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By Patrick Kirkland · March 17, 2012
In my attempts to finish several writing projects that are stuck somewhere between pages 13 and 30, I've begun looking for stories.
That's the one thing that books can't tell you. There are hundreds of "must-read" books, that tell you everything about how to write the screenplay: give your protagonist a goal, have an equally powered antagonist, have an emotional change at every scene; but not a one (that I've read) actually tells you how to find the story. And I don't know about you, but sometimes, that's exactly the book I need to read.
I have several protagonists that I love. Funny. Personable. Some of them are real pricks, but really lovable. But every time I throw something at them, they react like anybody would. And while I'm trying to get to a completed first draft, I just look at these perfect and lovable characters on the page and think, "What the hell do I do with you?"
Adaptation, pg 90
You talked about Crisis as the ultimate decision a character makes, but what if a writer is attempting to create a story where nothing much happens, where people don't change, they don't have any epiphanies. They struggle and are frustrated and nothing is resolved. More of a reflection of the real world.
The real world? The real fucking world? First of all, if you write a screenplay without conflict or crisis, you'll bore your audience to tears. Secondly: Nothing happens in the real world? Are you out of your fucking mind? People are murdered every day! There's genocide and war and corruption! Every fucking day somewhere in the world somebody sacrifices his life to save someone else! Every fucking day someone somewhere makes a conscious decision to destroy someone else! People find love! People lose it, for Christ's sake! A child watches her mother beaten to death on the steps of a church! Someone goes hungry! Somebody else betrays his best friend for a woman! If you can't find that stuff in life, then you, my friend, don't know much about life! And why the fuck are you taking up my precious two hours with your movie? I don't have any use for it! I don't have any bloody use for it!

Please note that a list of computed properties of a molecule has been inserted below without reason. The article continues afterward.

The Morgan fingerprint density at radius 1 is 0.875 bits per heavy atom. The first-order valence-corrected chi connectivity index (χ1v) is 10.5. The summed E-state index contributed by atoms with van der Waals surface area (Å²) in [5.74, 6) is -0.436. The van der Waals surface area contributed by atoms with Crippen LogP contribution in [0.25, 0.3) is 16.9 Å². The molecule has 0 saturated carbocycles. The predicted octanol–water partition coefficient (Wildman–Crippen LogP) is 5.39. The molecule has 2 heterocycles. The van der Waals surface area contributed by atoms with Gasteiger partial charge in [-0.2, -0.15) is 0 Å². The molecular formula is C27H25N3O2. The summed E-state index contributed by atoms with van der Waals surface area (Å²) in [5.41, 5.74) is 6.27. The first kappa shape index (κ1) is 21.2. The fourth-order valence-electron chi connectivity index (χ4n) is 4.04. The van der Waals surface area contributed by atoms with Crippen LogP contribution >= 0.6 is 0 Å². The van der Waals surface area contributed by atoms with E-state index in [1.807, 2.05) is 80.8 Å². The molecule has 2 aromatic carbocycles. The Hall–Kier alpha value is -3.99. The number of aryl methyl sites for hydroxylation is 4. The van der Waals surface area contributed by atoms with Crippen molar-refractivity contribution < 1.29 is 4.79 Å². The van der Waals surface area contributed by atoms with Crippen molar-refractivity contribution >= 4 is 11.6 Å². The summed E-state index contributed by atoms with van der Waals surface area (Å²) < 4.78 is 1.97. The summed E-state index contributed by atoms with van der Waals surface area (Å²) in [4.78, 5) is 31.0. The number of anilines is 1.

"A good story can come from anywhere," they say. Maybe that's true. I've been reading the NY Times. Nothing there. I've been looking inside my own world, and one of my good friends finally had her baby after three miscarriages and two rounds of hormones. Still, not really what I'm looking for. I've been reading books, short stories, forwarded emails; I've even gone through the Bible, and still, nothing.
Maybe that's not totally true. It seems to me, as I'm looking at these characters on the page, that a good story comes from your protagonist's desire.
And maybe that's the problem. My perfect, lovable protagonist, in all his wisdom and glory, is also completely content. He's happy. He's passive, with no real desires. In other words, he's a complete and useless bore.
After weeks of research, weeks of outlining, and twenty-five pages of writing, it's all dead. Content characters have no desire. No desire means no goal. No goal means no reason for conflict, and no reason for conflict means no story.
I do love these characters, but they're just not working out. That leaves me with two options.
1) Break up with them. (Trash.)
2) Hurt them. Take something away from them that's really meaningful.
Sometimes it might be easier to just throw it all away and start again, and there's nothing wrong with that. But sometimes, if you just can't get that character out of your head, you're going to have to go Jack Bauer on them.
Maybe he loses an arm. Maybe she loses a leg. Maybe everybody in his family is murdered. Maybe he gets kicked out of school or fired, or maybe he's got cancer. I've done the character questionnaires and the monologues, but while I've spent all this time throwing new situations at my character, I've not spent any time taking things away from my character.
I don't know about you, but as many times as I write answers to those questionnaires, they don't help me one bit. It's like I just handed a person a form to fill out. They give you the basics, but they're uninspiring and mechanical. What actually gets you to look at a character and get to know them? A conversation. Watching them in action. Watching them in times of joy and sorrow– the same way you get to know people you love. And by getting to know them, you find out that no one is content. Everyone has secrets; everyone has desires. That's where you find your story.